TikTok owner ByteDance rejected Microsoft's bid for the app's US operations, Oracle reportedly chosen as US 'technology partner'
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The Chinese owner of TikTok rejected Microsoft's offer to buy US operations for the popular video app, according to a statement from Microsoft released on Sunday. The move left Oracle as the sole publicly known contender to purchase the American operations of TikTok. "ByteDance let us know today they would not be selling TikTok's US operations to Microsoft," Microsoft wrote in the statement. "We are confident our proposal would have been good for TikTok's users, while protecting national security interests." "To do this, we would have made significant changes to ensure the service met the highest standards for security, privacy, online safety, and combatting disinformation, and we made these principles clear in our August statement," the company continued in the announcement. "We look forward to seeing how the service evolves in these important areas." It is unclear as to why Microsoft's bid was rejected. A representative from ByteDance did not immediately return Business Insider's request for comment. President Donald Trump and a group of ByteDance's US investors have shown support for Oracle acquiring the US operations of TikTok, as the company has close ties with the Trump administration. Sources involved in the acquisition talks told The New York Times that ByteDance has named Oracle as its "technology partner," though the company's bid has not been publicly accepted by the Chinese internet company. The Journal and The Washington Post reported Sunday that Oracle was chosen in the deal for TikTok's American operations and will be named the app's "trusted tech partner" in the US, according to The Journal report. President Donald Trump first set a deadline for the acquisition of TikTok's US operations for September 15, but since then, the president has issued two executive orders that have appeared to extend the deadline, first to September 20, then to mid-November. The Wall Street Journal reported last Wednesday that ByteDance is in talks with the US government regarding "possible arrangements" that would avoid a "full sale" of TikTok's operations in the US following months of speculation about which American company would take over the app's American operations. Paige Leskin contributed to this report.SEE ALSO: TikTok may be trying to negotiate its way out of being sold at all Join the conversation about this story » NOW WATCH: What it takes to become a backup dancer for Beyoncé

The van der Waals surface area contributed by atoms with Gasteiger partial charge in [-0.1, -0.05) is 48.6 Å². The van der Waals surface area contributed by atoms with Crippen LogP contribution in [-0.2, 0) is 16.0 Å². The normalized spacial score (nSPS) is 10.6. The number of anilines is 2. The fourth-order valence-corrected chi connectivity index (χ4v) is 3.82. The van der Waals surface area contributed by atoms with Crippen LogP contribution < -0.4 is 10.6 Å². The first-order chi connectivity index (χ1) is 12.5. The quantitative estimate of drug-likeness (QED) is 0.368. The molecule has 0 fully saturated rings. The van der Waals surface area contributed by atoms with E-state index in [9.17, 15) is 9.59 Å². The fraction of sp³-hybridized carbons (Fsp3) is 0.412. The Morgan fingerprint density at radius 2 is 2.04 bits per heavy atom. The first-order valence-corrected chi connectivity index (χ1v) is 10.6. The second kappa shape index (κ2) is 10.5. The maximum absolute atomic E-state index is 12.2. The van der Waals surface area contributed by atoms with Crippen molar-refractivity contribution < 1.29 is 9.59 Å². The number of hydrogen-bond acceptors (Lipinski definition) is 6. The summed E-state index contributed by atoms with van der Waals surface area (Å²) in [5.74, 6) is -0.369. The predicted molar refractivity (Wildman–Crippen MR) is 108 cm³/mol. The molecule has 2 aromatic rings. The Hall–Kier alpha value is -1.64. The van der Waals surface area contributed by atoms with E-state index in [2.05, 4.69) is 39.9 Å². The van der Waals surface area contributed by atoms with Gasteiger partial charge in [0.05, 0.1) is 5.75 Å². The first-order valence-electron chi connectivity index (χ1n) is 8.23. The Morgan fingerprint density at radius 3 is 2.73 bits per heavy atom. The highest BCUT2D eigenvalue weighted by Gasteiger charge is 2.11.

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Microsoft and Walmart acquiring TikTok would give the companies 'riches of data' to compete with top rival Amazon, analysts say (MSFT, WMT, AMZN)